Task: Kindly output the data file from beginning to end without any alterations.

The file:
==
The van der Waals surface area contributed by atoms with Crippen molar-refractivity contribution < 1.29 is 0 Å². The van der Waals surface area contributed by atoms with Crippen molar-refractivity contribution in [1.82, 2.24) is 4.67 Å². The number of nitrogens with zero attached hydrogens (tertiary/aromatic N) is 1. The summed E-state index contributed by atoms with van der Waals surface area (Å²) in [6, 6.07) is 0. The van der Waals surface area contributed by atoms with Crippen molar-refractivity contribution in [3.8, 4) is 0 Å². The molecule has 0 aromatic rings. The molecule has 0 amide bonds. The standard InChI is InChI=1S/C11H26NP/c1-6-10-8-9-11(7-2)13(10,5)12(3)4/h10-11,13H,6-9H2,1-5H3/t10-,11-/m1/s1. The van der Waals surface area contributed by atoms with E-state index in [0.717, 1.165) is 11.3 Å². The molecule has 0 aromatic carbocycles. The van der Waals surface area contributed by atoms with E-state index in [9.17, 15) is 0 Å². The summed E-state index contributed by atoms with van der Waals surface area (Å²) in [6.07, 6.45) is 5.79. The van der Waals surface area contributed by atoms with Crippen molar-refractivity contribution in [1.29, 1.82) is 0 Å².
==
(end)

The van der Waals surface area contributed by atoms with Crippen molar-refractivity contribution < 1.29 is 0 Å². The van der Waals surface area contributed by atoms with Crippen molar-refractivity contribution in [1.82, 2.24) is 4.67 Å². The number of nitrogens with zero attached hydrogens (tertiary/aromatic N) is 1. The summed E-state index contributed by atoms with van der Waals surface area (Å²) in [6, 6.07) is 0. The van der Waals surface area contributed by atoms with Crippen molar-refractivity contribution in [3.8, 4) is 0 Å². The molecule has 0 aromatic rings. The molecule has 0 amide bonds. The standard InChI is InChI=1S/C11H26NP/c1-6-10-8-9-11(7-2)13(10,5)12(3)4/h10-11,13H,6-9H2,1-5H3/t10-,11-/m1/s1. The van der Waals surface area contributed by atoms with E-state index in [0.717, 1.165) is 11.3 Å². The molecule has 0 aromatic carbocycles. The van der Waals surface area contributed by atoms with E-state index in [9.17, 15) is 0 Å². The summed E-state index contributed by atoms with van der Waals surface area (Å²) in [6.07, 6.45) is 5.79. The van der Waals surface area contributed by atoms with Crippen molar-refractivity contribution in [1.29, 1.82) is 0 Å².